Young Mars would have had enough water to cover its entire surface in a liquid layer about 140 metres deep, but it is more likely that the liquid would have pooled to form an ocean occupying almost half of Mars’s northern hemisphere, and in some regions reaching depths greater than 1.6 kilometres. (Credit:
ESO/M. Kornmesser)

Nothing fascinates the imagination quite like the search for extraterrestrial life, even if that life is on the smallish side. It is this fascination that governed the creation of NASA’s Curiosity rover.

The primary goal of this mission is to determine whether or not Earth is the only planet in our solar system that is capable (or ever was capable) of sustaining life. We’re not really expecting to find any woolly beasts rambling across the Martian surface, just hoping to find evidence of habitable conditions for microscopic organisms.

In an attempt to find such evidence, the rover was sent to Mars to study geological formations and the Martian atmosphere.

Of course, water is an integral part of habitable conditions. And shortly after landing on the planetary surface, Curiosity found evidence of water—more than that, it found evidence of flowing water (only a small amount, enough to dampen the surface, but it's still an amazing find).

So. That's it? Case closed? Mars could have supported life?

Well, no. Things aren't quite that simple. Evidence of flowing water is not evidence of life, and there are other factors that are required in order for a planet to support life as we know it. Ancient Mars had flowing rivers and impressive lakes and streams; however, that doesn't mean the Red Planet necessarily could have supported life.

Other necessities include a global magnetic field to protect from the Sun's rays, a viable atmosphere, and similar features. The rover has an operating lifespan of a full Martian year (687 Earth days), so what will Curiosity do for the rest of its mission?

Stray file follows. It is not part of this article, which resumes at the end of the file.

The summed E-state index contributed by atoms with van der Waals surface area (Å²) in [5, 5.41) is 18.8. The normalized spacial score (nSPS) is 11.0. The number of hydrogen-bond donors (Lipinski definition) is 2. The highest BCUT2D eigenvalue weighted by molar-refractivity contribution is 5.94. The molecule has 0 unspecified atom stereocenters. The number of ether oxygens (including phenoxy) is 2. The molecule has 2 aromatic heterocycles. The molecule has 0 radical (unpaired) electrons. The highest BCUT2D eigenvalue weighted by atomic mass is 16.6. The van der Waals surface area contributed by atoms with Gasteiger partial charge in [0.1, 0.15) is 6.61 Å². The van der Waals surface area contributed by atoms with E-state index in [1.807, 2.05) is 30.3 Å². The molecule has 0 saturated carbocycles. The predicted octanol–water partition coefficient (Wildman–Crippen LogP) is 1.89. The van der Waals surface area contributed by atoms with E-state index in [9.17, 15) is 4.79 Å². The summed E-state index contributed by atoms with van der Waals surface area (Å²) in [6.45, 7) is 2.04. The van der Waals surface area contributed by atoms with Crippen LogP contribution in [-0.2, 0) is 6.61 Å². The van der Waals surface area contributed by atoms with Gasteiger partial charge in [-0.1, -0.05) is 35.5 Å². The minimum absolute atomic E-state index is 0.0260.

Image Credit: NASA

It will continue searching for other evidence of water and the conditions conducive to life. The Mars Hand Lens Imager is able to take close-up pictures of rocks and soil. Ultimately, it can reveal details smaller than the width of a human hair. The rover also has a number of instruments that are capable of identifying a wide range of organic (carbon-containing) compounds, and determining the compositions of various Martian rocks.

But unfortunately, Curiosity can't actually investigate any flowing stream or damp water.

Since the rover’s drill bits may be tainted with microbes from Earth, and these microbes could survive upon touching Martian water, it could cause contamination of the Red Planet. The drill bits were sterilized inside a box six months before launch; however, engineers grew concerned that a rough landing could damage the drill mechanism, so they decided to open the box and mount one bit in the drill. Opening the box required the consent of the NASA scientist responsible for guarding Mars against contamination, but Planetary Protection Officer Catharine Conley wasn’t consulted.

Which means that the rover will not be allowed to come into contact with any water it discovers.

Sometime ago, before the most recent announcement regarding water on Mars, John D. Rummel, a professor of biology at East Carolina University and a former NASA Planetary Protection Officer, stated: “It will be a sad day for NASA if they do detect ice or water. That’s because the Curiosity project will most likely be told, ‘Gee, that’s nice. Now turn around.'”

And the search for habitable conditions will continue elsewhere.

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